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SBD/October 3, 2012/Sports in SocietyPrint All
The NFL, MLB, NBA and NHL as well as the NCAA in court papers filed Monday said that the "contrary positions" of the new state law in New Jersey that allows betting on college and pro sports, but not on the state’s own college teams, “undermine the arguments the state is making in seeking to dismiss a lawsuit that would invalidate the law,” according to MaryAnn Spoto of the Newark STAR-LEDGER. The legal briefs filed in U.S. District Court in Trenton state, "Notwithstanding (New Jersey’s) insistence that the state’s gambling scheme will have no adverse effect … the state has exempted the sporting events of its own colleges and university teams as well as all collegiate sporting events held within New Jersey, from the very gambling that the defendants now insist will cause no injury." New Jersey state Sen. Raymond Lesniak, a sponsor of the law, yesterday said that the state was “not being hypocritical in prohibiting betting on New Jersey college teams or other college teams playing in New Jersey, but that the prohibition carves out a distinction between professional and amateur sports.” Spoto noted sports betting is legal "only in Nevada, Delaware, Oregon and Montana." But New Jersey lawmakers and Gov. Chris Christie have said that the state “should also be cashing in on a portion of the billions of dollars that are gambled illegally on sports games annually across the country” (NJ.com, 10/2).
TAKING A STAND: A Bergen RECORD editorial states, “We have opposed sports betting in New Jersey since the ongoing push began earlier this year. We're concerned that widespread sports betting in a sports-crazy state like New Jersey is bound to threaten the integrity of the games. So, we agree with the implied point of the National Football League, the National Basketball Association, the National Hockey League and Major League Baseball that the state's logic is faulty in trying to shield college games played in New Jersey from gambling while contending that betting on all other contests won't undermine the integrity of the game. Call them hypocrites if you wish.” The editorial: “But at the same time, we can't overlook the hypocrisy of the sports leagues in officially ignoring how widespread illegal gambling is on all sporting events, especially football.” The NFL and the other leagues “would make a more persuasive argument if they acknowledged how illegal gambling affects the perception of games” (Bergen RECORD, 10/3).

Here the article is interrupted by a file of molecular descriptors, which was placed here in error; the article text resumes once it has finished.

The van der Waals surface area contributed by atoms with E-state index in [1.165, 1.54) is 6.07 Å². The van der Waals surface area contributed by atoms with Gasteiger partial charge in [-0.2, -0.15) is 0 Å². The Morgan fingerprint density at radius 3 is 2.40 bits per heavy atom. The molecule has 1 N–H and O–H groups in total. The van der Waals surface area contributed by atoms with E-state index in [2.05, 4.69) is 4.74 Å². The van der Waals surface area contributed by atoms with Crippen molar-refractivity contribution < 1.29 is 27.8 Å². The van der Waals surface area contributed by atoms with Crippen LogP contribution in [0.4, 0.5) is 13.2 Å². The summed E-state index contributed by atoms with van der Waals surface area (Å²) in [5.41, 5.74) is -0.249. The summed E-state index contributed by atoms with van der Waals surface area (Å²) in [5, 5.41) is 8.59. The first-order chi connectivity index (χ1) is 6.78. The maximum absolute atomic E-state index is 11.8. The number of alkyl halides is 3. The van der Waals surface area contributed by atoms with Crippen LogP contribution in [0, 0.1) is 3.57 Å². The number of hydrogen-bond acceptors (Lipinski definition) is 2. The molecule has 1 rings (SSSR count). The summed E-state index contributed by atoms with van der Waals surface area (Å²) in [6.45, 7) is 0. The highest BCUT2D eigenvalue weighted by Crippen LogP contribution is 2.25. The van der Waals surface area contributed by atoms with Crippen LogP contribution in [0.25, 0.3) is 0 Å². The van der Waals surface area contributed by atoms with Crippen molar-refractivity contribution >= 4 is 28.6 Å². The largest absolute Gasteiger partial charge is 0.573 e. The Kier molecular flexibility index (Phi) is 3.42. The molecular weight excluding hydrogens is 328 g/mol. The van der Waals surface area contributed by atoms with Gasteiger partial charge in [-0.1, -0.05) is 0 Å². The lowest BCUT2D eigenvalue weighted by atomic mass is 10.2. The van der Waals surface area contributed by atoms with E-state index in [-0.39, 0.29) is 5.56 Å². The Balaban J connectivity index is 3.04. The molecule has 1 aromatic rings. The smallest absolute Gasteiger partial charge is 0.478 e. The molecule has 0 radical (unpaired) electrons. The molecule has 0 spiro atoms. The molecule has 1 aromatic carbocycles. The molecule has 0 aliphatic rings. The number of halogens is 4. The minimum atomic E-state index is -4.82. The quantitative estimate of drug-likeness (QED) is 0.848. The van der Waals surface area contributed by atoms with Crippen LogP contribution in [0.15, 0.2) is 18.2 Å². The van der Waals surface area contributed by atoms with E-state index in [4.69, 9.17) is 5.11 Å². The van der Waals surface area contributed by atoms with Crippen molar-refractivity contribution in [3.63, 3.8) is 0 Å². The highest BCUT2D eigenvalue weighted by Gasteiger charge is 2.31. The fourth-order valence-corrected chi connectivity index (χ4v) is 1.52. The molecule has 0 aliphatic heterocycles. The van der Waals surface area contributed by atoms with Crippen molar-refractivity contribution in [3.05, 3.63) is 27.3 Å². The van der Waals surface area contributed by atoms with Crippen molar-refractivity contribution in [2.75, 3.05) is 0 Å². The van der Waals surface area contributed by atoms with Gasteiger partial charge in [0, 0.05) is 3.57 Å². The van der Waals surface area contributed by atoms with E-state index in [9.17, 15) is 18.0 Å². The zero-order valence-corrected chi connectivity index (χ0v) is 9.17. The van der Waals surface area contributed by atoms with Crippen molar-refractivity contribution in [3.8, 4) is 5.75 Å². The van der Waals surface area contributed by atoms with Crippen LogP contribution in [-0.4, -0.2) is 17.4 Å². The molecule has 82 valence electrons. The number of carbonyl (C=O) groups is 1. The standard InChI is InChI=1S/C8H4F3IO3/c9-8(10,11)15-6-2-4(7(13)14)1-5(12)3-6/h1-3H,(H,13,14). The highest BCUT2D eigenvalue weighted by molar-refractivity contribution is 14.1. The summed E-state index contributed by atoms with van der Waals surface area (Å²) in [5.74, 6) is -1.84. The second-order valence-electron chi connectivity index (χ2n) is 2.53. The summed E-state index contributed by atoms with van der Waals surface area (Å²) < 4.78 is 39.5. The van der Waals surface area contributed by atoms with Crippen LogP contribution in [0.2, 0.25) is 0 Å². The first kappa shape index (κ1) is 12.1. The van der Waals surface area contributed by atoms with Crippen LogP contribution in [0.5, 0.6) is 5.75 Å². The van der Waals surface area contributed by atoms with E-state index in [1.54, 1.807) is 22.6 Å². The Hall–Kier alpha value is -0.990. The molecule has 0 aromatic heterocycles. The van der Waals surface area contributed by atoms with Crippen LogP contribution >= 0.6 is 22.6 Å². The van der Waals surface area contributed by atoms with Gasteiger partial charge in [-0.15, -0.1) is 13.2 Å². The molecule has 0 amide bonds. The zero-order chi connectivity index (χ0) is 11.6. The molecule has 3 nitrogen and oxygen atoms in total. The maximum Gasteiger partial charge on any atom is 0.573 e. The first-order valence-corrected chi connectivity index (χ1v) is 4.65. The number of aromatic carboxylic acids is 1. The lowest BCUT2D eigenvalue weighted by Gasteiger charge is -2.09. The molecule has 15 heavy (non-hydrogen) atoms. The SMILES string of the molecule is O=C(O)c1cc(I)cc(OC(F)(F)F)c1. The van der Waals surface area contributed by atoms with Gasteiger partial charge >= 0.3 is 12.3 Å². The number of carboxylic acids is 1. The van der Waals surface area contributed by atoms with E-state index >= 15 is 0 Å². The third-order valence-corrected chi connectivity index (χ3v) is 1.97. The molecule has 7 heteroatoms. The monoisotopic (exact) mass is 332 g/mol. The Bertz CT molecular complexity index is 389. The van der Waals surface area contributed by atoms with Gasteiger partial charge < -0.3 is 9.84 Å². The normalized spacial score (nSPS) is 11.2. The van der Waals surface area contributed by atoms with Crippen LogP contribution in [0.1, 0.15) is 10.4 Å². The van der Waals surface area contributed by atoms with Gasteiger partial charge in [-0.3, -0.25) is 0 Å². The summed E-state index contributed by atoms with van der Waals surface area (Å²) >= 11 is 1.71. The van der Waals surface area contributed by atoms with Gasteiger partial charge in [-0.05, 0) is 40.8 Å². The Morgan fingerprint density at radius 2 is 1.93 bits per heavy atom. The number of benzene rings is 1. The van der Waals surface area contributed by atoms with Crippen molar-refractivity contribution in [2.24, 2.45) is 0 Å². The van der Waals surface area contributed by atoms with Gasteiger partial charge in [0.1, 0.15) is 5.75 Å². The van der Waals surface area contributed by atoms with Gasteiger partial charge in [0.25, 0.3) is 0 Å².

KEEPING A WATCHFUL EYE: In Las Vegas, Chris Sieroty notes sports betting industry execs believe that a “positive outcome of New Jersey's court battle to legalize wagering on sports in the Garden State could set the stage for other states to legalize the industry.” Marketing software company Income Access CEO Nicky Senyard said that there is “already a ‘very big illegal market,’ which could be significantly reduced with the legalization of sports wagering.” She said that legalized sports betting in New Jersey “would lead to other states legalizing the industry.” Senyard said that it “wasn't about ‘creating a new market,’ instead it was legalizing an illegal market that already exists” (LAS VEGAS REVIEW-JOURNAL, 10/3).
FANNING THE FLAMES: In DC, Noble & Somers report the Redskins yesterday “endorsed the ballot question on gambling expansion in Maryland, tossing the team’s helmet into an already crowded ring surrounding the hot-button issue.” Redskins President of Business Operations Dennis Greene called the expansion a “tremendous opportunity” for Prince George’s County. Noble & Somers note "a new casino would be built" in the county if the issue wins at polls in November. Vote for 7 spokesperson Kristen Hawn called the football team “a significant addition” to the list of Question 7 backers (WASHINGTON TIMES, 10/3).